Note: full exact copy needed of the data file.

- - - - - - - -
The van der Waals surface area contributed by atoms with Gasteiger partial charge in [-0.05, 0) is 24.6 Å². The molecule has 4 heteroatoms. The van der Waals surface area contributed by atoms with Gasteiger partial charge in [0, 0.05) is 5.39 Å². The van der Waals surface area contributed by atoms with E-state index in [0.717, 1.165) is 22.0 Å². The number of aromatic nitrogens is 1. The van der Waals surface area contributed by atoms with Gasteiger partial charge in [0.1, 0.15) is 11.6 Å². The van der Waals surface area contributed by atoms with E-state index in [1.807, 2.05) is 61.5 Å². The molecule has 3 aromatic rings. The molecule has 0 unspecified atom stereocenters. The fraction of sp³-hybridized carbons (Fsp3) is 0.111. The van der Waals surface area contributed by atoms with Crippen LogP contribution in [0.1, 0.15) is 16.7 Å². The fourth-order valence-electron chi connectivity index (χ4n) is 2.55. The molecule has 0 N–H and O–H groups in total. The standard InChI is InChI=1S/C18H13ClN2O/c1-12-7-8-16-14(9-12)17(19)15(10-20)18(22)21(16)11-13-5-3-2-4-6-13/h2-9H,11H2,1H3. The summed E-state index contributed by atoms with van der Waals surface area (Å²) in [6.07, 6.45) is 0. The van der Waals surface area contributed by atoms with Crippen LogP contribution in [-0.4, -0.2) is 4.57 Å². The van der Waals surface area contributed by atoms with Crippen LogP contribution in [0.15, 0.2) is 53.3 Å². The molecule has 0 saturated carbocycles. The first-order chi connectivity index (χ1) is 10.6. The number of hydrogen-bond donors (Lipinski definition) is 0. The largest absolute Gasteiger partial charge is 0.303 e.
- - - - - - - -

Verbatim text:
The van der Waals surface area contributed by atoms with Gasteiger partial charge in [-0.05, 0) is 24.6 Å². The molecule has 4 heteroatoms. The van der Waals surface area contributed by atoms with Gasteiger partial charge in [0, 0.05) is 5.39 Å². The van der Waals surface area contributed by atoms with E-state index in [0.717, 1.165) is 22.0 Å². The number of aromatic nitrogens is 1. The van der Waals surface area contributed by atoms with Gasteiger partial charge in [0.1, 0.15) is 11.6 Å². The van der Waals surface area contributed by atoms with E-state index in [1.807, 2.05) is 61.5 Å². The molecule has 3 aromatic rings. The molecule has 0 unspecified atom stereocenters. The fraction of sp³-hybridized carbons (Fsp3) is 0.111. The van der Waals surface area contributed by atoms with Crippen LogP contribution in [0.1, 0.15) is 16.7 Å². The fourth-order valence-electron chi connectivity index (χ4n) is 2.55. The molecule has 0 N–H and O–H groups in total. The standard InChI is InChI=1S/C18H13ClN2O/c1-12-7-8-16-14(9-12)17(19)15(10-20)18(22)21(16)11-13-5-3-2-4-6-13/h2-9H,11H2,1H3. The summed E-state index contributed by atoms with van der Waals surface area (Å²) in [6.07, 6.45) is 0. The van der Waals surface area contributed by atoms with Crippen LogP contribution in [-0.4, -0.2) is 4.57 Å². The van der Waals surface area contributed by atoms with Crippen LogP contribution in [0.15, 0.2) is 53.3 Å². The molecule has 0 saturated carbocycles. The first-order chi connectivity index (χ1) is 10.6. The number of hydrogen-bond donors (Lipinski definition) is 0. The largest absolute Gasteiger partial charge is 0.303 e.